Hino Train Man: Densha OtokoReviewed By Jay Seaver
Posted 08/11/06 20:33:38
SCREENED AT THE 2006 FANTASIA FESTIVAL: "Train Man" has conquered the Japanese media quickly and thoroughly. It first captured the public's interest as a blog that was posted as the events took place; it soon became a novel, a series of manga, a television series, a stage play, and, of course, this film. It's not hard to see why - it's a sweet love story that can appeal to all ages, but it's also arguably one of the first movies to really get communications and community in the twenty-first century.Takayuki Yamada plays the title character, a self-described "gaming and manga otaku" (computer/comic nerd, in American), and he fits the stereotype - he's a shy twenty-two year-old who has never been on a date, works in I.T. tech support, and goes home to an apartment filled with stuff but no other people every night. He's taking the train home one day when a drunken salaryman comes on board, and our otaku stands up and tells him to stop as he's starting to get really obnoxious to a willowy beauty (Miki Nakatani). The transit police take the drunk into custody and ask those involved to fill out a report. Amid his apologies for causing inconvenience, she asks for his address so she can send him a thank-you gift. He posts about it on a message board (signing the message "Densha Otoko", or "Train Man"), and when the gift is an expensive Hermes tea set (tagging the woman with the nickname "Hermes" or "Hermess"), the people responding to the conversation encourage him to pursue her.
Unless I'm mistaken, we never actually learn the characters' real names - they don't come up in the dialog, and they are simply "Train Man" and "Hermes". They're almost abstractions, with Train Man representing what is nerdy or socially maladroit in all of us and Hermes representing an ethereal ideal. But more than that, it's because Train Man's blog entries and the responses are a crucial part of the film - they expand the film's narration from a monologue to a chorus, even while we see things almost entirely from Train Man's perspective. It gives him a sounding board while still leaving him very much on his own. And it gives us a chance to examine the kinds of new, ad-hoc communities that the internet has had a large part in realizing.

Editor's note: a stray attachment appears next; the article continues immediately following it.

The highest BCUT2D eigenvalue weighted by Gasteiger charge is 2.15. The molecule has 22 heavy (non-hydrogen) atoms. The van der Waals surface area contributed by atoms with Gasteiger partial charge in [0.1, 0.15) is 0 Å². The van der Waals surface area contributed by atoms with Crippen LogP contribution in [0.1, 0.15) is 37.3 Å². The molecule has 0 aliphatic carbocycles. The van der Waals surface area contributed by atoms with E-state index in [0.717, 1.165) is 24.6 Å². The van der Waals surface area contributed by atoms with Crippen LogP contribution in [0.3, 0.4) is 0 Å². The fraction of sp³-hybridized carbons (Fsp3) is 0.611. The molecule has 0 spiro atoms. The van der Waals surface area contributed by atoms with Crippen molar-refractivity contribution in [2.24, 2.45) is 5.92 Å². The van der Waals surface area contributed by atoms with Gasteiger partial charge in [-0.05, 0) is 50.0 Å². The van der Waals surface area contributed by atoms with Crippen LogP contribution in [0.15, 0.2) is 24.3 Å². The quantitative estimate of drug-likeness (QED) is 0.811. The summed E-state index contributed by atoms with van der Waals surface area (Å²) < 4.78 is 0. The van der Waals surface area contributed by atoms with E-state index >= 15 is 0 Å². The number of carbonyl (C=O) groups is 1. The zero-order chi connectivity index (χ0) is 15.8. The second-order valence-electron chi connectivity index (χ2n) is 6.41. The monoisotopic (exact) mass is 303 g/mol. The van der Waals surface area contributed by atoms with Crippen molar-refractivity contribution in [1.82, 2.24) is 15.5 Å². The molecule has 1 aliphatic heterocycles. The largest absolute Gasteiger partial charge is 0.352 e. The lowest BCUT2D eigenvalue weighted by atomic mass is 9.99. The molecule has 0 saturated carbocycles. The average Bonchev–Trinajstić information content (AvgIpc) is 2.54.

The simple, traditional approach would be to point out that Train Man needs to stop looking for his social life on-line and start interacting with people in the real world. Certainly, the nervousness that borders on genuine terror that we see from him in his awkward first dates with Hermes suggests that important parts of his social development are woefully inadequate - although he is, maybe, not the saddest case we see. Most of the people we see responding to the blog aren't other nerds (a trio of gamers is the boisterous exception). There's Rika (Ryoko Kuninaka), a nurse; Michiko (Tae Kimura), a housewife; Hirofumi (Eita), a student; and Hiashi (Kuranosuke Sasaki), a businessman. We get only brief glimpses into their lives, but we learn enough to fill in blanks and to see that the social network they form benefits them all.